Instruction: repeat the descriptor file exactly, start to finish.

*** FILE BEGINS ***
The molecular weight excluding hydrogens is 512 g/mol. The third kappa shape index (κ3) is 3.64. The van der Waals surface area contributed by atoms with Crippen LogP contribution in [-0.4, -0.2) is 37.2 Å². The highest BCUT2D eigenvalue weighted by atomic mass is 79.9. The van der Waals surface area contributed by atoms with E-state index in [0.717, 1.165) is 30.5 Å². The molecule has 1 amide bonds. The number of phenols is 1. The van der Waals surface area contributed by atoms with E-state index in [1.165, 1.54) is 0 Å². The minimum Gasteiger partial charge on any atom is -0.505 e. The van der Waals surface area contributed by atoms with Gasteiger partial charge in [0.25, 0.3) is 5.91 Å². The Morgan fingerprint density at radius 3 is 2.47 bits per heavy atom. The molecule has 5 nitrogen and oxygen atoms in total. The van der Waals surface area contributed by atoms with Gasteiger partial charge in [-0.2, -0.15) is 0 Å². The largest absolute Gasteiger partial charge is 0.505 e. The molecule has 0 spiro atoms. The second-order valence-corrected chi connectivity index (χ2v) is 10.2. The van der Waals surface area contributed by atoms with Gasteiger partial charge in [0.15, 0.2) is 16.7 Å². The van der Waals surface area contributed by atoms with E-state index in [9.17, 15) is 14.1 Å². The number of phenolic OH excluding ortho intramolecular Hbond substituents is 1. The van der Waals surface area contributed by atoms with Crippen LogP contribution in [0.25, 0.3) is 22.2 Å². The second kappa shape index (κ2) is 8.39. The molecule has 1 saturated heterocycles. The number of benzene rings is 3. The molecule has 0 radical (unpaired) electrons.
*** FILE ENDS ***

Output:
The molecular weight excluding hydrogens is 512 g/mol. The third kappa shape index (κ3) is 3.64. The van der Waals surface area contributed by atoms with Crippen LogP contribution in [-0.4, -0.2) is 37.2 Å². The highest BCUT2D eigenvalue weighted by atomic mass is 79.9. The van der Waals surface area contributed by atoms with E-state index in [0.717, 1.165) is 30.5 Å². The molecule has 1 amide bonds. The number of phenols is 1. The van der Waals surface area contributed by atoms with E-state index in [1.165, 1.54) is 0 Å². The minimum Gasteiger partial charge on any atom is -0.505 e. The van der Waals surface area contributed by atoms with Gasteiger partial charge in [0.25, 0.3) is 5.91 Å². The Morgan fingerprint density at radius 3 is 2.47 bits per heavy atom. The molecule has 5 nitrogen and oxygen atoms in total. The van der Waals surface area contributed by atoms with Gasteiger partial charge in [-0.2, -0.15) is 0 Å². The largest absolute Gasteiger partial charge is 0.505 e. The molecule has 0 spiro atoms. The second-order valence-corrected chi connectivity index (χ2v) is 10.2. The van der Waals surface area contributed by atoms with Gasteiger partial charge in [0.15, 0.2) is 16.7 Å². The van der Waals surface area contributed by atoms with E-state index in [9.17, 15) is 14.1 Å². The number of phenolic OH excluding ortho intramolecular Hbond substituents is 1. The van der Waals surface area contributed by atoms with Crippen LogP contribution in [0.25, 0.3) is 22.2 Å². The second kappa shape index (κ2) is 8.39. The molecule has 1 saturated heterocycles. The number of benzene rings is 3. The molecule has 0 radical (unpaired) electrons.